I read Life of Pi while high in the Kootenay Mountains in central British Columbia. Comfortable and warm in a log cabin, I read for long uninterrupted periods while the rest of my group was off skiing. I could look out the large windows onto the steep walls of the valley and up to the sunlit peaks. It was so peaceful, the perfect environment for enjoying a good book – but not a page-turning mystery where you gallop to the end. Martel’s style made me want to read every sentence and not rush the moment. His prose is clean and his choice of words is thoughtful.
Martel writes with humour and a good deal of humanity. Once he begins the adventure of Pi on the lifeboat with the tiger Richard Parker, I became as engaged as I did when I read as a child. Is Life of Pi a fanciful tale of a tiger and a boy, or is it more than that? No matter, I was captivated.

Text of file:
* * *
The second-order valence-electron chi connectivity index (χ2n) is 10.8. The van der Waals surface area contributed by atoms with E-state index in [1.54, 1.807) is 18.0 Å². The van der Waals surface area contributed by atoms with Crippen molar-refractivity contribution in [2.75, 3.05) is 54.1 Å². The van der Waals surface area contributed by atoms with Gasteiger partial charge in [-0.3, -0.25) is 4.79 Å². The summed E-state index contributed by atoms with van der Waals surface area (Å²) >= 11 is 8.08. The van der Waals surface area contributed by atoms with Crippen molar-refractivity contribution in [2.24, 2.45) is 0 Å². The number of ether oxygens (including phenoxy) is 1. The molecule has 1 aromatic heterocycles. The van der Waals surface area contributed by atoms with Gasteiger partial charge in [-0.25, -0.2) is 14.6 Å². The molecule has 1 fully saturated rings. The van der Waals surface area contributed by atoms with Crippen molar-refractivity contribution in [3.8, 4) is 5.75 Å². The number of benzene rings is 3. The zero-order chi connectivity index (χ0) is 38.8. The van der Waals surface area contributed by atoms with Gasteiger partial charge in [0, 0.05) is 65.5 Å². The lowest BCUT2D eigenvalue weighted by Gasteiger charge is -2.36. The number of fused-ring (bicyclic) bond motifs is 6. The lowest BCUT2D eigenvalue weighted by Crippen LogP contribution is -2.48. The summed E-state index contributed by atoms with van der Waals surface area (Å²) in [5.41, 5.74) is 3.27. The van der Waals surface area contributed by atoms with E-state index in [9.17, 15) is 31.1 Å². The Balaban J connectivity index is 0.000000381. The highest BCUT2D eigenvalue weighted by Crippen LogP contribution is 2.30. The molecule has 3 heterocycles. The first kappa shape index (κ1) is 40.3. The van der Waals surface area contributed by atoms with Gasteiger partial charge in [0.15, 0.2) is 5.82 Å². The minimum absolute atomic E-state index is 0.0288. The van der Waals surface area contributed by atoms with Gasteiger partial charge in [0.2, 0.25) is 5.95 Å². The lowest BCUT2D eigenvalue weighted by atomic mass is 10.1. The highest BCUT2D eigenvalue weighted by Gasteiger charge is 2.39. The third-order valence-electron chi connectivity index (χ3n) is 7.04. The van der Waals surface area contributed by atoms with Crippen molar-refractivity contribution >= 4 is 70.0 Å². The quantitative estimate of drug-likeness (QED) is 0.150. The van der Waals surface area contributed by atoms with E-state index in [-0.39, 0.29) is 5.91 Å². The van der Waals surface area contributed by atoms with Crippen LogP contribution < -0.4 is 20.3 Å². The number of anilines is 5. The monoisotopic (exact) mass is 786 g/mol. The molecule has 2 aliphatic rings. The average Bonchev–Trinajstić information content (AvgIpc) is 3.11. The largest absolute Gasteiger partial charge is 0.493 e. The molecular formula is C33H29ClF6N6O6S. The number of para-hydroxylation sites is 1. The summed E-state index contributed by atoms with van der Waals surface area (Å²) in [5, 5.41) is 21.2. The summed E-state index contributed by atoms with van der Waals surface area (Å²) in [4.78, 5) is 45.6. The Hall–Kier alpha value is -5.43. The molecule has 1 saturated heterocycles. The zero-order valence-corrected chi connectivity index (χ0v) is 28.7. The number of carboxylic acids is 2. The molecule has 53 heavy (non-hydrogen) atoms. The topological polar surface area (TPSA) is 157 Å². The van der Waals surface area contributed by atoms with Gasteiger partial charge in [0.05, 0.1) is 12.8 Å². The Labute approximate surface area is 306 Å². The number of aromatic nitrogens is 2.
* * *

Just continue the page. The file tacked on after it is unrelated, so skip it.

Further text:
The provocative ending encourages the reader to consider two ways to end the story. It works because the story itself is so original that a fairy tale ending would be off the mark. But the sadness I felt when I got to the last page wasn’t so much because Pi and Richard Parker’s story was over – and what a great story it is in the old-fashioned sense – but that my experience was over. I could no longer savour the beautiful prose and I had to leave behind that fictional world. I had to step away and wean myself off the book. So it was doubly sad when the week ended because I had finished Life of Pi and I had to ski down to the valley – to the real world. mRb